unlikely to cause a downgrade for Arcos Dorados, a multi-
     notch downgrade of Brazil's sovereign rating likely would.

LIQUIDITY

Fitch views Arcos Dorados' liquidity position as adequate due to
its cash position, committed bank lines and diversified debt
maturity profile. Most of the company's debt is comprised of two
U.S. notes maturing in 2023 and 2027. The company had USD257
million in cash and cash equivalents as of March 31, 2018 and
USD50 million of undrawn committed revolving credit facility with
Bank of America and JP Morgan. Most of the company's debt is long-
term. The company is exposed to currency exchange with about 50%
of debt dollar-denominated and 50% in BRL post currency swaps.

FULL LIST OF RATING ACTIONS

Fitch has affirmed the following ratings:

Arcos Dorados Holdings Inc.

  -- Long-Term Foreign Currency IDR at 'BB+';

  -- USD473 million senior unsecured notes due 2023 at 'BB+';

  -- USD265 million senior unsecured notes due 2027 at 'BB+'.

The Rating Outlook is Stable.


RIO CUARTO: Moody's Withdraws B2/(P)B2/A3.ar Ratings
----------------------------------------------------
Moody's Latin America Agente de Calificacion de Riesgo S.A. has
withdrawn Municipality of Rio Cuarto's B2/(P)B2/A3.ar ratings for
its own business reasons.

The following ratings were withdrawn:

- Long Term Issuer Rating: B2/A3.ar

- Senior Unsecured: B2/A3.ar

- Senior Unsecured MTN: (P)B2/A3.ar

RATINGS RATIONALE

Moody's has decided to withdraw the ratings for its own business
reasons.



===========
B R A Z I L
===========


BANCO DO BRASIL: Moody's Assigns Ba1 Counterparty Risk Ratings
--------------------------------------------------------------
Moody's Investors Service has assigned Counterparty Risk Ratings
(CRRs) to 43 Brazilian banks and foreign branches. In addition,
Moody's assigned Counterparty Risk Assessments (CRAs) to Banco
Nacional de Desenvolvimento Economico e Social (BNDES) and to
Banco Cooperativo Sicredi S.A. (Sicredi). At the same time, the
long-term CRA assigned to Banco Mizuho do Brasil S.A. (Mizuho
Brazil) was downgraded to Baa2(cr).

Moody's Counterparty Risk Ratings (CRR) are opinions of the
ability of entities to honor the uncollateralized portion of non-
debt counterparty financial liabilities (CRR liabilities) and also
reflect the expected financial losses in the event such
liabilities are not honored. CRR liabilities typically relate to
transactions with unrelated parties. Examples of CRR liabilities
include the uncollateralized portion of payables arising from
derivatives transactions and the uncollateralized portion of
liabilities under sale and repurchase agreements. CRRs are not
applicable to funding commitments or other obligations associated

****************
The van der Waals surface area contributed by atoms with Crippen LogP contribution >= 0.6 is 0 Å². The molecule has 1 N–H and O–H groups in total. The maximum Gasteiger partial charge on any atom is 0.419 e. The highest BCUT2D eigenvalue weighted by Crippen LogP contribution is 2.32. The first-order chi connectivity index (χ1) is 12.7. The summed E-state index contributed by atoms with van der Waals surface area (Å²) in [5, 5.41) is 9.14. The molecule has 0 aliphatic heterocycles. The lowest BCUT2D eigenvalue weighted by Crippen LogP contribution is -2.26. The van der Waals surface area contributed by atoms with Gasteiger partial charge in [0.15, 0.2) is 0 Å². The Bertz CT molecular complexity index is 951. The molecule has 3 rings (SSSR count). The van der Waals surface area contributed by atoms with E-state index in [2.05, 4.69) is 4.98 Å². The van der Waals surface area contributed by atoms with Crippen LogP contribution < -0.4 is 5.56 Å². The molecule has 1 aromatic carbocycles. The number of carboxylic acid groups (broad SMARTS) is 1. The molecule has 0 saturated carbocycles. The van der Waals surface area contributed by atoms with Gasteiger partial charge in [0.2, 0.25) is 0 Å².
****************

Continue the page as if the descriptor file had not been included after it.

with covered bonds, letters of credit, guarantees, servicer and
trustee obligations, and other similar obligations that arise from
a bank performing its essential operating functions.

RATINGS RATIONALE

The CRRs assigned to the aforementioned banks are positioned one
notch above the banks' Adjusted Baseline Credit Assessment (BCA)
to reflect the lower probability of default of CRR liabilities and
Moody's expectation of a normal level of loss given default.
Moody's does not consider Brazil to have an operational bank
resolution regime (non-ORR), therefore, in assigning CRRs, the
rating agency employs the same approach for other rated
liabilities. The CRRs are at the same level of the banks' CRAs.

In Moody's view, secured counterparties to banks typically benefit
from greater protections under insolvency laws and bank resolution
regimes than do senior unsecured creditors, and this benefit is
likely to extend to the unsecured portion of such secured
transactions in most bank resolution regimes. Moody's believes
that in many cases regulators will use their discretion to allow a
bank in resolution to continue to honor its CRR liabilities or to
transfer those liabilities to another party who will honor them,
in part because of the greater complexity of bailing in
obligations that fluctuate with market prices, and also because
the regulator will typically seek to preserve much of the bank's
operations as a going concern in order to maximize the value of
the bank in resolution, stabilize the bank quickly, and avoid
contagion within the banking system.

In the cases of the state-owned banks Caixa Economica Federal
(Caixa) and Banco do Nordeste do Brasil S.A. (BNB), the CRAs and
CRRs also receive uplift from governmental support.

As a result, of the CRRs assigned to 43 banks and branches, 90% of
the local currency CRRs are one notch higher than their respective
senior debt and local currency deposit ratings, while remaining
four banks' CRRs are at the same level of their respective local
currency deposit ratings. Those cases in which the local currency
CRR is in line with the corresponding deposit rating are: (1)
Caixa and BNB with CRRs of Ba2, because the CRRs for these issuers
receive less uplift from government support than their debt and
deposit ratings due to their higher starting points ; (2) Mizuho
Brazil, with a Baa2 long-term local currency CRR aligned to its
adjusted BCA of baa2, because the adjusted BCA is already three
notches above Brazil's Ba2 sovereign rating due to parental
support, and (3) ING Bank N.V. -- Sao Paulo Branch, with an A3
CRR, the same level as its deposit rating and Brazil's country
ceiling.

In addition, the long-term foreign currency CRRs assigned to eight
foreign-owned banks (Banco Cetelem S.A., Banco Citibank S.A., ING
Bank N.V. Sao Paulo Branch, Banco Santander (Brasil) and to its
Cayman Branch, Banco Ford S.A., Banco RCI Brasil S.A., Mizuho
Brazil and China Construction Bank (Brasil) S.A. and to its Cayman
Branch) are constrained by Brazil's foreign currency debt ceiling
of Ba1.

BANCO MIZUHO DO BRASIL S.A.

Mizuho Brazil's CRA was downgraded to bring it into line with the